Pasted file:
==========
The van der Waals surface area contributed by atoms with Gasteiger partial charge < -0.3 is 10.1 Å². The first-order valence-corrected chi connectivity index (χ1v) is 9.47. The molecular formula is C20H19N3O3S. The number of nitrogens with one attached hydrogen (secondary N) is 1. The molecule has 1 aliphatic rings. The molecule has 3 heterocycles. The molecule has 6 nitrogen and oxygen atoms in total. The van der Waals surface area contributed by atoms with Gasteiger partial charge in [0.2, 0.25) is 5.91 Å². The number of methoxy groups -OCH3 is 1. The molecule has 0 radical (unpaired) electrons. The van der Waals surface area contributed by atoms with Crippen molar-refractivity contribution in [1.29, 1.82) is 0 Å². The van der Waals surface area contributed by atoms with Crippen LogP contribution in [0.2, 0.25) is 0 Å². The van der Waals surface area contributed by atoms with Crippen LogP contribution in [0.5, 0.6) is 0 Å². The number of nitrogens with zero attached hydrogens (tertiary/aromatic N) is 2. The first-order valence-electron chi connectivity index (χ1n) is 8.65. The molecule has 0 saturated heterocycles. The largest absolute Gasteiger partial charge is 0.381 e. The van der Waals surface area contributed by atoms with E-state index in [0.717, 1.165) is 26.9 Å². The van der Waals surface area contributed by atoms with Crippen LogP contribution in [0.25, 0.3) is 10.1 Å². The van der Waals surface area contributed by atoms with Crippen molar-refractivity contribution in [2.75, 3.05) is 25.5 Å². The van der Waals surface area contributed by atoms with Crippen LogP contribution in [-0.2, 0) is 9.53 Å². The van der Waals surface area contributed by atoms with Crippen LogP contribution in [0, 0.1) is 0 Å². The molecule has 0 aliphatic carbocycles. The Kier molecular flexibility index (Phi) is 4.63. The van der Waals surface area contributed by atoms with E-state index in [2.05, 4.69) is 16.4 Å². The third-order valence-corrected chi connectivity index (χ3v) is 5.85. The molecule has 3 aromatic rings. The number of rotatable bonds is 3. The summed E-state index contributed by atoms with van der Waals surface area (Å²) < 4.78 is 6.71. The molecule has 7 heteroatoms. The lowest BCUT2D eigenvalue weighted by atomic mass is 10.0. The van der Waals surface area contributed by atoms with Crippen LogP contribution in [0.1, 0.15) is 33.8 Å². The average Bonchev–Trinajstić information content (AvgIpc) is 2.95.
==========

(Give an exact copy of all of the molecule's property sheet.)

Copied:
The van der Waals surface area contributed by atoms with Gasteiger partial charge < -0.3 is 10.1 Å². The first-order valence-corrected chi connectivity index (χ1v) is 9.47. The molecular formula is C20H19N3O3S. The number of nitrogens with one attached hydrogen (secondary N) is 1. The molecule has 1 aliphatic rings. The molecule has 3 heterocycles. The molecule has 6 nitrogen and oxygen atoms in total. The van der Waals surface area contributed by atoms with Gasteiger partial charge in [0.2, 0.25) is 5.91 Å². The number of methoxy groups -OCH3 is 1. The molecule has 0 radical (unpaired) electrons. The van der Waals surface area contributed by atoms with Crippen molar-refractivity contribution in [1.29, 1.82) is 0 Å². The van der Waals surface area contributed by atoms with Crippen LogP contribution in [0.2, 0.25) is 0 Å². The van der Waals surface area contributed by atoms with Crippen LogP contribution in [0.5, 0.6) is 0 Å². The number of nitrogens with zero attached hydrogens (tertiary/aromatic N) is 2. The first-order valence-electron chi connectivity index (χ1n) is 8.65. The molecule has 0 saturated heterocycles. The largest absolute Gasteiger partial charge is 0.381 e. The van der Waals surface area contributed by atoms with E-state index in [0.717, 1.165) is 26.9 Å². The van der Waals surface area contributed by atoms with Crippen LogP contribution in [0.25, 0.3) is 10.1 Å². The van der Waals surface area contributed by atoms with Crippen molar-refractivity contribution in [2.75, 3.05) is 25.5 Å². The van der Waals surface area contributed by atoms with Crippen LogP contribution in [-0.2, 0) is 9.53 Å². The van der Waals surface area contributed by atoms with Crippen LogP contribution in [0, 0.1) is 0 Å². The molecule has 0 aliphatic carbocycles. The Kier molecular flexibility index (Phi) is 4.63. The van der Waals surface area contributed by atoms with E-state index in [2.05, 4.69) is 16.4 Å². The third-order valence-corrected chi connectivity index (χ3v) is 5.85. The molecule has 3 aromatic rings. The number of rotatable bonds is 3. The summed E-state index contributed by atoms with van der Waals surface area (Å²) < 4.78 is 6.71. The molecule has 7 heteroatoms. The lowest BCUT2D eigenvalue weighted by atomic mass is 10.0. The van der Waals surface area contributed by atoms with Crippen LogP contribution in [0.1, 0.15) is 33.8 Å². The average Bonchev–Trinajstić information content (AvgIpc) is 2.95.